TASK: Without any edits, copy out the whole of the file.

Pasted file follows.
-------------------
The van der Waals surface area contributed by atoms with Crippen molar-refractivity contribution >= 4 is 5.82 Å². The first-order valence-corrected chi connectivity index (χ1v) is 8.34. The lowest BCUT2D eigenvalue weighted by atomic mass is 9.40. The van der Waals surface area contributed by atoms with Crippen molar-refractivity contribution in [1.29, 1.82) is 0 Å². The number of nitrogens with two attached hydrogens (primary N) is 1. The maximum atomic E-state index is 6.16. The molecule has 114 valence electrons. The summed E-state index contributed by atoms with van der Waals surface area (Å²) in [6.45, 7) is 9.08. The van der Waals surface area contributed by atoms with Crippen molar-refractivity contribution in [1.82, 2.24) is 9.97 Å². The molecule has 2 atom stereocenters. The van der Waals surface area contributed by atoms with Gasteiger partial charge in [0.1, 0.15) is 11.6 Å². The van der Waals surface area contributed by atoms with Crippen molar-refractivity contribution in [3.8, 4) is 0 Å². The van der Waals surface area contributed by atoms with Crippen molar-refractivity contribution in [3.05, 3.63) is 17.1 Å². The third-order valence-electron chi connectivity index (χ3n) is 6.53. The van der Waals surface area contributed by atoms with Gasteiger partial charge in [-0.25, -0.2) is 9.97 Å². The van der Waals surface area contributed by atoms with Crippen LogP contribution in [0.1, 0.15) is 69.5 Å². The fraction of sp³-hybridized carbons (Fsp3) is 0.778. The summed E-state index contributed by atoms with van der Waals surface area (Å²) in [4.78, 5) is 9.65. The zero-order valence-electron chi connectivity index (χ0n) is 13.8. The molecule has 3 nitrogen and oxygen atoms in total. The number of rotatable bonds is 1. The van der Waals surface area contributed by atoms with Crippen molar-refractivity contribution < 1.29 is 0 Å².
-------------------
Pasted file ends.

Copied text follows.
The van der Waals surface area contributed by atoms with Crippen molar-refractivity contribution >= 4 is 5.82 Å². The first-order valence-corrected chi connectivity index (χ1v) is 8.34. The lowest BCUT2D eigenvalue weighted by atomic mass is 9.40. The van der Waals surface area contributed by atoms with Crippen molar-refractivity contribution in [1.29, 1.82) is 0 Å². The number of nitrogens with two attached hydrogens (primary N) is 1. The maximum atomic E-state index is 6.16. The molecule has 114 valence electrons. The summed E-state index contributed by atoms with van der Waals surface area (Å²) in [6.45, 7) is 9.08. The van der Waals surface area contributed by atoms with Crippen molar-refractivity contribution in [1.82, 2.24) is 9.97 Å². The molecule has 2 atom stereocenters. The van der Waals surface area contributed by atoms with Gasteiger partial charge in [0.1, 0.15) is 11.6 Å². The van der Waals surface area contributed by atoms with Crippen molar-refractivity contribution in [3.8, 4) is 0 Å². The van der Waals surface area contributed by atoms with Crippen molar-refractivity contribution in [3.05, 3.63) is 17.1 Å². The third-order valence-electron chi connectivity index (χ3n) is 6.53. The van der Waals surface area contributed by atoms with Gasteiger partial charge in [-0.25, -0.2) is 9.97 Å². The van der Waals surface area contributed by atoms with Crippen LogP contribution in [0.1, 0.15) is 69.5 Å². The fraction of sp³-hybridized carbons (Fsp3) is 0.778. The summed E-state index contributed by atoms with van der Waals surface area (Å²) in [4.78, 5) is 9.65. The zero-order valence-electron chi connectivity index (χ0n) is 13.8. The molecule has 3 nitrogen and oxygen atoms in total. The number of rotatable bonds is 1. The van der Waals surface area contributed by atoms with Crippen molar-refractivity contribution < 1.29 is 0 Å².